A Striking Development in Aero Engine Design
THE ROLLS ROYCE “CONDOR” HEAVY OIL. ENGINE COMPLETES IT’S
so inevitable has become the perfection of new ideas in relation to modern sc’ence and engineering, that the news that the first British heavy oil aero engine has passed its Air Ministry tests loses much of its surprise. A few years ago when it was prophesied that the heavy oil engine would come into use on automobiles, sceptics scoffed at the idea—but the pioneer work went on just the same. First lorries and transport vehicles, and then such cars as the GardinerBentley, and the Cummins Diesel car appeared, and it is inevitable that the type will one day be turned into a commercial proposition for private motor cars.
The aeroplane engine presented an even greater pull for the scoffer, for in. the air weight is all important, and Diesel or semi-diesel engines are of notoriously heavy construction. But if the experimental staff of our great engineering firms paid any heed to the pessimists no progress would ever be made, so they go on quietly with their work. Now the seemingly impossible has been achieved, and the RollsRoyce ” Condor ” Compression Ignition engine has successfully passed the Air Ministry’s civil engine type
test of 50 hours. The conversion of the Rolls-Royce “
Condor” petrol engine to the compression ignition system was initiated by the Air Ministry and has been developed at the Royal Aircraft Establishment, Farnborough, with the co-operation of Rolls Royce Ltd., which produced such components of the engine as required modification. Compression ignition engines have usually been designed with a substantial increase in strength and weight in anticipation of increased stresses, but in the case of the” Condor” the problem was approached from the other direction, viz., to ascertain how much increased strength was required to be added to an existing petrol engine to secure completion of the normal type test requirements for civil use when employing heavy oil as fuel. The engine has now completed the standard civil type test modified to suit C.I. engines, the duration of which is 50 hours. It is the only C.I. engine which has completed this test in this country with the exception of the Beardmore ” Tornado” which was installed in the airship R.101 and was of a considerably higher weight to power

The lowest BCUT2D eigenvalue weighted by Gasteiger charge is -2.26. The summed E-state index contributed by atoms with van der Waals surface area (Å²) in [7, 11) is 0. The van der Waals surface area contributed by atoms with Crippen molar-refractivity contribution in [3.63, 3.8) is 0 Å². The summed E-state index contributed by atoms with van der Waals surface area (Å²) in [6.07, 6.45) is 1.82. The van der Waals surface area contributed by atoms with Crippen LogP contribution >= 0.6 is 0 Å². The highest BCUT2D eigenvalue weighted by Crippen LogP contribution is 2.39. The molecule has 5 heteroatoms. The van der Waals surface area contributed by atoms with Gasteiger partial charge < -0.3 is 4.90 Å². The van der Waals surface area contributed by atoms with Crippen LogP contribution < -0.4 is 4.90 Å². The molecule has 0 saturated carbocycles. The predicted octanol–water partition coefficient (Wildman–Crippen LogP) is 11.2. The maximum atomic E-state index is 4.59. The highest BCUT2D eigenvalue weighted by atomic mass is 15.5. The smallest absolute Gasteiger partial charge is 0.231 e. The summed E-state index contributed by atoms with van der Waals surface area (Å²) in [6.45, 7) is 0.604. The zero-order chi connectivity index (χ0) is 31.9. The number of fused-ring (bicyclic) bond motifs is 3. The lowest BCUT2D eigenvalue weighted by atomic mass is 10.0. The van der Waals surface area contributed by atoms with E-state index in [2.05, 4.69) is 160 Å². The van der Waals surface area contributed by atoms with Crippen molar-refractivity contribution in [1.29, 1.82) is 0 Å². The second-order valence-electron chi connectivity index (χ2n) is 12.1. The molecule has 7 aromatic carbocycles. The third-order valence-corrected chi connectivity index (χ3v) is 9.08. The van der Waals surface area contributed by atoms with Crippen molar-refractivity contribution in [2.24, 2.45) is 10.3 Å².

ratio, being designed to suit airship conditions.
The ” Condor ” engine is now being subjected to experimental flight tests in a ” Horsley ” aircraft at the Royal Aircraft Establishment with a view to exploring the pro• blems of the operation of C.I. engines in flight, including the effects of altitude and low temperatures and ease of handling and control. It is hoped also to establish by practical test the theoretical advantages of low fuel consumption and cost under cruising conditions and to find out the extent to which the size of the radiator and weight of cooling water carried can be reduced as compared with standard petrol engines.
This is only one of a number of experiments which are being made with C.I. engines either by or for the Air Ministry. The chief technical details are given below :—
POWER.-480 b.h.p. at normal charge and r.p.m. 500 b.h.p. at maximum charge and normal r. p. M. ROTATION OF AIRSCREW.—Left
Hand tractor. R.P.M.-1,900 normal ; 2,000 maxi
mum. (Columned on next page). WEIGHT.-1,504 lb. with starter and accessories but less airscrew
boss. CYLINDERS.-12 in two banks of 6 at 60°V—water-cooled. 2 inlet
and 2 exhaust valves. Bore and stroke 5i” x 71″, stroke/bore 1 : 1.363. Compression ratio 12i : 1. Maximum pressure 800 lb. per square inch.
CYCLE OPERATIONS.-4 stroke solid injection.
OVERALL DIMENSIONS.—Length 741 inches ; width 30i inches ; height 45i inches.